The first step of the training scale that should be established is the rhythm. The rhythm is the regularity of the beat in all paces. The regularity is the correct sequence of the footfall, and, the tempo is the speed of the rhythm. (Have reversed these sentences for logic of reading)
Steps and strides in each variation of the pace should cover equal distances and also be of equal duration remaining in a consistent tempo. The rhythm should also be maintained through the transitions within a pace and in all turns, also in the corners, as well on straight lines. No exercise can be good if the horse is losing the rhythm. A loss of rhythm is often a sign of incorrect training.
In order to judge the correctness of the rhythm, the judge must know how the horse moves in the basic paces.

The Walk
The following walks are recognized: Medium walk, Collected walk, Extended walk and Free walk. (A more detailed description of the walk can be found in the section titled “The Walk”)
The walk is judged by the regularity of the four-beat rhythm, the activity and the variety of the lengths of the steps in the different walks. The movement must flow through the whole body. It is a marching pace in which the footfalls of the horse’s feet follow one another in “four-time” at equal intervals, being well marked and maintained in all work at the walk (including turns on the haunches and half pirouettes).
The legs of the same side should show a “V” for a short moment. When the foreleg and the hind leg on the same side move on almost the same beat, the walk is getting closer to a lateral movement. This irregularity, which might become an ambling movement, is a serious deterioration of the pace.
It is also a fault when the front legs or hind legs show unequal length of steps (stepping long/short in front or behind).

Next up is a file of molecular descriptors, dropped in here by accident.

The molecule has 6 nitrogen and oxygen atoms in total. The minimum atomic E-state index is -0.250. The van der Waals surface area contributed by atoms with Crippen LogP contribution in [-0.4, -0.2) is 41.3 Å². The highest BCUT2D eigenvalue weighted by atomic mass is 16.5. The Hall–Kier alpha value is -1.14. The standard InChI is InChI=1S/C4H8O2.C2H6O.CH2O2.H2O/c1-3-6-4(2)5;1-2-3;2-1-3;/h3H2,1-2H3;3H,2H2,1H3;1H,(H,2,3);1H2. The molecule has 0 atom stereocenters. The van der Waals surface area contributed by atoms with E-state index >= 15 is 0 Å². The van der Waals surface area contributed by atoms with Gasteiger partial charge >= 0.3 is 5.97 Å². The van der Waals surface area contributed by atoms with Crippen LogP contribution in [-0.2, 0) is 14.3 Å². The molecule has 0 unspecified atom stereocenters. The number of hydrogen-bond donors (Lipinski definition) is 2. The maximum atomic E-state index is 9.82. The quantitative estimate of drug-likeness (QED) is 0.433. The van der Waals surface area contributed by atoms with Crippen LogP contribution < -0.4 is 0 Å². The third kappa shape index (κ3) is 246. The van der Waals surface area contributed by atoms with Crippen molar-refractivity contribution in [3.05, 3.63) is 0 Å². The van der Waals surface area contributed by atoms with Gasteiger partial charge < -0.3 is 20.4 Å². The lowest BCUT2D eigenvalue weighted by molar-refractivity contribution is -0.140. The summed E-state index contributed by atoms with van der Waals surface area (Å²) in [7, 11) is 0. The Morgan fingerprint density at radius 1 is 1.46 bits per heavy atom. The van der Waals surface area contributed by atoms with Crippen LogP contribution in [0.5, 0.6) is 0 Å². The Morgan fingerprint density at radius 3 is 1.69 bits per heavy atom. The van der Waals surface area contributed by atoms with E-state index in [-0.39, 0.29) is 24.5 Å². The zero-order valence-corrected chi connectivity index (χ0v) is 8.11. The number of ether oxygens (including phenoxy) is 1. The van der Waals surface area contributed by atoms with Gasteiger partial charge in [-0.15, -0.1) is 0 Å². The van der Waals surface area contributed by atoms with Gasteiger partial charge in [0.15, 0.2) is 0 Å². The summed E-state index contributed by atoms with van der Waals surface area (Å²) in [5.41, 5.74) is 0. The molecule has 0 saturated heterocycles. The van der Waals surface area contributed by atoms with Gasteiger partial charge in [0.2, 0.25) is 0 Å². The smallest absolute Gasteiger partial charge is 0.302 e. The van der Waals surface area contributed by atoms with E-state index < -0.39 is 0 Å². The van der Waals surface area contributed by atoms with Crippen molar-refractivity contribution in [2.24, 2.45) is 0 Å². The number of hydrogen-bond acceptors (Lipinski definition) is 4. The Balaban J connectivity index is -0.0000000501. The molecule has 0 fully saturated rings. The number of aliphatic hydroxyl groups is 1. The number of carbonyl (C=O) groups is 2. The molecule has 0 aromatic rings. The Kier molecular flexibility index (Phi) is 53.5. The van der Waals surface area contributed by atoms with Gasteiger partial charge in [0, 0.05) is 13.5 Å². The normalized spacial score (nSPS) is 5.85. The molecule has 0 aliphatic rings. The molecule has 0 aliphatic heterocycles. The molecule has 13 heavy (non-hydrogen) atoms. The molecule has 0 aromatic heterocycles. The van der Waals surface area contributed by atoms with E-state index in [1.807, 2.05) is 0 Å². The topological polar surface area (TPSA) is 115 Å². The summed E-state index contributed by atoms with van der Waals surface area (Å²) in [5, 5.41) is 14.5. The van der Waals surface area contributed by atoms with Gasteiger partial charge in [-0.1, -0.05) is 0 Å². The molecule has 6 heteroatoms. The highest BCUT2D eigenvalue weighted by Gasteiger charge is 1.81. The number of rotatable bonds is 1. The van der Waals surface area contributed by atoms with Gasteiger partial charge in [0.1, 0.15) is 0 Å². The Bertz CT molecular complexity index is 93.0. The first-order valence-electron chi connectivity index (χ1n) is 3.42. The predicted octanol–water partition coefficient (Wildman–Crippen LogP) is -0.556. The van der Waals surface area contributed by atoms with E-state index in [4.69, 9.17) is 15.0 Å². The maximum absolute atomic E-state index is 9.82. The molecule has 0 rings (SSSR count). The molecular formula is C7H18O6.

The Trot
The following trots are recognized: Working trot, Lengthening of steps, Collected trot, Medium trot and Extended trot. (A more detailed description of the trot can be found in the selection titled “The Trot”.)
The trot Is a two-beat pace of alternate diagonal legs separated by a moment of suspension.
The quality of the trot is judged by the general impression, i.e. the regularity and the elasticity of the steps, the cadence and impulsion both in collection and extension. This quality originates from a supple back and well-engaged hindquarters, and by the ability to maintain the same rhythm and natural balance within all the variations of the trot and in all transitions.
In collected trot, the horse’s hind feet should step into the hoof prints of the front feet. From working to medium and extended trots, the over-tracking must be increased. The greater The lengthening of the steps that is required, the more lengthening of the frame must be shown as well.
The horse should always move with a supple, swinging back.

The Canter
The following canters are recognized: Working canter, Lengthening of strides, Collected
canter, Medium canter and Extended canter. (A more detailed description of the canter car be found in the section titled “The Canter”.)
The canter is a three-beat pace, followed by a moment of suspension when all four feet are in the air before the next stride begins.
The quality of the canter is judged on the general impression, the regularity and lightness of the three-beat pace – originating from the acceptance of the bridle with a supple poll and the engagement of the hindquarters with an active hock action. The ability to maintain the same rhythm and natural balance is important, even during the transitions within the canter.
An uphill tendency should always be visible and a clear groundcover shown in the extension.
The horse should always remain straight and can be slightly flexed at the poll to the inside.

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